European new-car sales surged 13 percent in December, the biggest monthly gain in almost four years, as price cuts by automakers helped to generate a recovery that may last through 2014.
Registrations last month increased to 948,090 vehicles in the EU and EFTA markets, industry association ACEA said today in a statement.
Full-year sales fell nearly 2 percent to 12.3 million, the lowest number since 1995 and the sixth consecutive year of contraction -- but a more modest decline than many in the industry had feared earlier in 2013.
Sales at Renault rose 29 percent in December, driven by a 48 percent-surge at its low-cost Dacia brand. VW Group gained 22 percent, with double-digit growth extending from luxury flagship Audi to the Skoda and Seat divisions.
Ford registrations were up 20 percent and Toyota posted an 11 percent increase.
Even automakers beset with losses or lacking new models won respite across the market of 30 countries. PSA/Peugeot-Citroen and Fiat swung back to sales growth of 9 percent and 2 percent, respectively, from declines of 1 percent and 6 percent in November.
General Motors' sales rose by 13 percent as a 22 percent gain at the automaker's Opel/Vauxhall unit offset a 29 percent decline in Chevrolet sales. GM has said it is withdrawing its Chevrolet from Europe to focus on reviving Opel.
BMW Group's EU and EFTA sales fell 6 percent last month with BMW brand sales down 5 percent and Mini volume down 10 percent. Rival Audi's sales rose by 17 percent. Daimler's registrations rose by just over 1 percent with Mercedes brand down 2 percent and Smart sales up 8 percent. Mercedes was the only German luxury brand reporting full-year growth.
Recovery taking hold
Carmakers are predicting a gradual increase in European demand this year after a sovereign-debt crisis and recessions led to a six-year contraction in deliveries through 2013. Consumers replacing old cars will probably account for some of the recovery, though gains are also being fed by continued incentives from automakers and a government vehicle-scrappage program in Spain.
"The recovery process in Europe is seemingly taking hold," Matthias Wissmann, head of Germany's VDA auto industry lobby, said. "People are building up trust again in the strength of economies."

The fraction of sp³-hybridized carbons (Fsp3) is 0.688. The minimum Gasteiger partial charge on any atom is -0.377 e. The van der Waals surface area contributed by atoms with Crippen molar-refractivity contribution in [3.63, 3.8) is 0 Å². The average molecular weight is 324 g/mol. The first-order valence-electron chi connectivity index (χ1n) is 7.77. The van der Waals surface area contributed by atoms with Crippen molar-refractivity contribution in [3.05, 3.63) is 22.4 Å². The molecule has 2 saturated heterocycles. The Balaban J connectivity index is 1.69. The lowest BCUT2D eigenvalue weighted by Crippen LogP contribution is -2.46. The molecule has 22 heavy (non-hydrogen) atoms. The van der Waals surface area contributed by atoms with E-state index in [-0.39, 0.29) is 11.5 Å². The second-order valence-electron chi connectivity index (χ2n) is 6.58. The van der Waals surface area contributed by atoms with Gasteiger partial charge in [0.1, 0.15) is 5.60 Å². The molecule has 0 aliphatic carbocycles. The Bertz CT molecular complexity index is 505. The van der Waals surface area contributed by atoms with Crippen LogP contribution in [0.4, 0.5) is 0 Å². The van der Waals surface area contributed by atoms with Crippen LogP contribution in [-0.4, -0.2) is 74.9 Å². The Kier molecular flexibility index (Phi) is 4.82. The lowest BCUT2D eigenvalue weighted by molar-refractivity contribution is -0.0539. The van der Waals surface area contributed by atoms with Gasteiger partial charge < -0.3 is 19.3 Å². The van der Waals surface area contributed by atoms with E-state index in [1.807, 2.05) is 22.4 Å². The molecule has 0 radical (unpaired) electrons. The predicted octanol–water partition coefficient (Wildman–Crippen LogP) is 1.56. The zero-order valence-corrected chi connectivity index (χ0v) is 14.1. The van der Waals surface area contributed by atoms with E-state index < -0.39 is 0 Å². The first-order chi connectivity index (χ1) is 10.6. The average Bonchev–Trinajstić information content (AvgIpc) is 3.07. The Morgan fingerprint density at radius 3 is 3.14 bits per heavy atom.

Ian Robertson, BMW's sales chief, said at the Detroit auto show earlier this week: "Europe still remains quite tough. It's going to take several more years for the market to reach previous levels, he said. "You still have unemployment," and "an economy that is extremely fragile."
Ford of Europe CEO Stephen Odell said at the Detroit auto show that vehicles on European roads have been in use for an average seven to eight years, unusually long for the market, prompting buyers to seek new models. At the same time, unemployment at near record highs in the countries using the euro will hold back growth prospects, he said.
Erich Hauser, a London-based automotive analyst at International Strategy & Investment Group, said demand may be helped as an unusually high number of car leases expire this year, leaving consumers and corporate customers to decide whether to keep the model or buy a new one.
Another signal of potential growth is a recent increase in used-vehicle prices, as "the saving to be had from a used car gets smaller versus a new car," he said.
UK leads growth
Registrations rose in the five biggest European auto markets in December, with jumps of 24 percent in the UK and 18 percent in Spain, where the government revived a scrappage incentive program in October. In Germany sales were up 5 percent while registrations in France rose by 9 percent. Italy swung to growth of 1 percent.
The UK was the only major market to show growth for the full year with 2013 sales up 11 percent to 2.26 million. Germany's new-car market was down 4 percent to 2.95 million, France fell 6 percent to 1.80 million, Italy's registrations declined by 7 percent to 1.30 million while Spain was down 4 percent to 722,703.
For 2014, most industry executives and analysts expect low single-digit growth while cautioning that automakers are likely to see further losses as pricing remains under pressure due to chronic excess capacity.
Carlos Da Silva, manager for European light vehicle sales forecasts at IHS Automotive, said December's double-digit was partially driven by automakers artificially boosting demand to hit internal volume targets through tactics such as self-registrations.
He said 2014 will see limited growth but the effects of the longest European auto crisis will linger because the downturn had accelerated structural changes such as a lower social acceptance of cars, a growing green consciousness and less dynamic demographics.
Peter Fuss, senior advisory partner at Ernst & Young consulting company's automotive unit, said: "The market has bottomed out and the worst is clearly behind us." Demand in 2014 will show modest gains, though "this growth will continue to be artificial: one that is driven by discounts and self-registrations by dealers," Fuss said.
Bloomberg and Reuters contributed to this story